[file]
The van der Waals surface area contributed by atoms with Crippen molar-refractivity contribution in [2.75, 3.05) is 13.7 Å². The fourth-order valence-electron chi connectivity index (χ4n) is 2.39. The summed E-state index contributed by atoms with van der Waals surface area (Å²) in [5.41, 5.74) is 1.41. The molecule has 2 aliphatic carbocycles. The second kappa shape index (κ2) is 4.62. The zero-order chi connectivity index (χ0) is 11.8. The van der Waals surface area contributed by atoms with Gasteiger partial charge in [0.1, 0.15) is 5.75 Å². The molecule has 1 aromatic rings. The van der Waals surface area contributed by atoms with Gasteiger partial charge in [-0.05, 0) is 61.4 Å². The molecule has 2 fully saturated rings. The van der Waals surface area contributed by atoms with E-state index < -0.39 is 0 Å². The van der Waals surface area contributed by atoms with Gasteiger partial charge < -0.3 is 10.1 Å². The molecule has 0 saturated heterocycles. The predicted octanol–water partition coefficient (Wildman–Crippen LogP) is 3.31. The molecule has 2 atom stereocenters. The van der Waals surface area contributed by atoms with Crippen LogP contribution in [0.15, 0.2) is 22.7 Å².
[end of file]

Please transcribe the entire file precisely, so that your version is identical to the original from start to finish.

The van der Waals surface area contributed by atoms with Crippen molar-refractivity contribution in [2.75, 3.05) is 13.7 Å². The fourth-order valence-electron chi connectivity index (χ4n) is 2.39. The summed E-state index contributed by atoms with van der Waals surface area (Å²) in [5.41, 5.74) is 1.41. The molecule has 2 aliphatic carbocycles. The second kappa shape index (κ2) is 4.62. The zero-order chi connectivity index (χ0) is 11.8. The van der Waals surface area contributed by atoms with Gasteiger partial charge in [0.1, 0.15) is 5.75 Å². The molecule has 1 aromatic rings. The van der Waals surface area contributed by atoms with Gasteiger partial charge in [-0.05, 0) is 61.4 Å². The molecule has 2 fully saturated rings. The van der Waals surface area contributed by atoms with E-state index < -0.39 is 0 Å². The van der Waals surface area contributed by atoms with Gasteiger partial charge < -0.3 is 10.1 Å². The molecule has 0 saturated heterocycles. The predicted octanol–water partition coefficient (Wildman–Crippen LogP) is 3.31. The molecule has 2 atom stereocenters. The van der Waals surface area contributed by atoms with Crippen LogP contribution in [0.15, 0.2) is 22.7 Å².